“Industrial films” is the term usually given to those films that are employed, for example, as shrink film hoods, stretch films or as packaging for industrial goods; and to films sold by the film producer to industry as raw stock for converting… For the production of industrial films, polyolefins are mainly used and chiefly grades of PE. While monofilms are still widely used for certain products such as shrink film hoods – and this is unlikely to change – 3-layer film composites have become established among industrial films. By combining two or three different types of polymer, it is often possible to save on material while enhancing functionality at the same time. Particularly when it comes to the production of blown and cast films, it is the cost of the raw materials employed that are the key to the cost-effectiveness of the overall production line and thus to the profit made by the producer.
Plastics processors specializing in the production of industrial films operate their production lines around the clock. Product changeovers therefore tend to be rare. For such applications, many makers of machines today sell standardized 3-layer installations at attractive investment prices. The Troisdorf-based OEM Reifenhäuser GmbH has had an inexpensive 3-layer blown film line from its Chinese plant in Suzhou in its portfolio for several years now. Since autumn 2009, Windmöller & Hölscher KG (W&H) from Lengerich has also had in its product range a 3-layer line by the name of Optimex with which it hopes to appeal to manufacturers of standard products.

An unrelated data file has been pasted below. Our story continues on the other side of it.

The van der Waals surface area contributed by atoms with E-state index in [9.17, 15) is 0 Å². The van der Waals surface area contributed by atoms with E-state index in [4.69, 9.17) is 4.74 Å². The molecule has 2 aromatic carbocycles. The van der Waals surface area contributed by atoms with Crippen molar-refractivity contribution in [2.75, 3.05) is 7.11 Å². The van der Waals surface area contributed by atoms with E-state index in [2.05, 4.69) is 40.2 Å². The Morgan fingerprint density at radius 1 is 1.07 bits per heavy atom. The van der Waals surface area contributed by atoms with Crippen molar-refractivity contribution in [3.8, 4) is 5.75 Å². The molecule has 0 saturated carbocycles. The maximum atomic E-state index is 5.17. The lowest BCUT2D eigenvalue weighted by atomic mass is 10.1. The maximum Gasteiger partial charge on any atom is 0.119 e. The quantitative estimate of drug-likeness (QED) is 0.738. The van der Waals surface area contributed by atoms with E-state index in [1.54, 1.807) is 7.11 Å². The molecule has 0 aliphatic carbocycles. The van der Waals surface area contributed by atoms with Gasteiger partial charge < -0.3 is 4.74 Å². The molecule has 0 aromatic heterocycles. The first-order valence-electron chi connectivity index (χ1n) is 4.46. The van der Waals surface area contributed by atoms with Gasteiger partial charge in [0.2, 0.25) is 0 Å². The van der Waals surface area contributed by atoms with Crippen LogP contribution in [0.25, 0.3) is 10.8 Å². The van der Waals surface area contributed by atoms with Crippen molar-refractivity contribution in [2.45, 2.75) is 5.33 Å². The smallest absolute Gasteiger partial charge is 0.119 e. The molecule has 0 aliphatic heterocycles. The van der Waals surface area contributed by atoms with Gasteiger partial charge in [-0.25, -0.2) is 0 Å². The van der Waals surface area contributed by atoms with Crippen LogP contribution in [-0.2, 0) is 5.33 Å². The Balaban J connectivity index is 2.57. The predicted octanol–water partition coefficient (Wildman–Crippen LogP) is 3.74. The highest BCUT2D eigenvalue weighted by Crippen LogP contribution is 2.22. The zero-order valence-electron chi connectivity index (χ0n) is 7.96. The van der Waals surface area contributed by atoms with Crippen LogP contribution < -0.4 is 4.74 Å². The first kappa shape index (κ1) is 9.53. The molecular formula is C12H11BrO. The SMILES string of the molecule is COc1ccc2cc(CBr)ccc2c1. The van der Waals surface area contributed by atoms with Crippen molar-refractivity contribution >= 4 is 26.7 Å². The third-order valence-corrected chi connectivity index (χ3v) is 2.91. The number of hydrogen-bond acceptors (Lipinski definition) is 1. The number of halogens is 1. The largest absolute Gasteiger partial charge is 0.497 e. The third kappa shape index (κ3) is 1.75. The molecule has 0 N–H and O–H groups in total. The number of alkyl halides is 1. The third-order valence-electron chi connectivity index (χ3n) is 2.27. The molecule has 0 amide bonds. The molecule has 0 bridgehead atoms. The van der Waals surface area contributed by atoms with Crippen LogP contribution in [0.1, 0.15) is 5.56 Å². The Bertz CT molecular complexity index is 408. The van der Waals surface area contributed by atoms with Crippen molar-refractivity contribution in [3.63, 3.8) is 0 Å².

Consumer packages defy the crisis
Unlike companies in the industrial film value chain, who have been affected, though not seriously, by the crisis, manufacturers of consumer packages cannot complain. More and more products are being packaged in flexible and semi-rigid rather than rigid packages and a growing number in plastic rather than paper, cardboard or metal. This applies to both the non-food and the fast-growing food sector.
In the industrialized nations, the reasons for the increasing use of flexible food packages made of plastic are not only ecological and economic, but can also be found above all in changing consumer habits. There is constant growth in the consumption of ready-to-serve meals, a trend due not only to the growing number of single-person households, but also to more and more women working and a certain aversion to cooking. Convenience is the magic word. The consumer wants a healthy and balanced diet with minimum preparation effort – and without having to make a time commitment. New trends are also resulting from the fast-expanding range of foods. Irrespective of the season and local harvest, fresh vegetables, salads, and domestic and exotic fruits have become daily fare. Finally, there is a growing desire for an appealing exterior with a highly transparent, glossy or also colourfully printed package and an if possible distinctive shape. Obviously these changes are imposing growing demands on the package itself and hence on raw materials producers, machine makers and packaging material manufacturers and call for a maximum of flexibility.
More about this trends in the next trade fair K 2010 in Dusseldorf. 27 Oct – 3 nov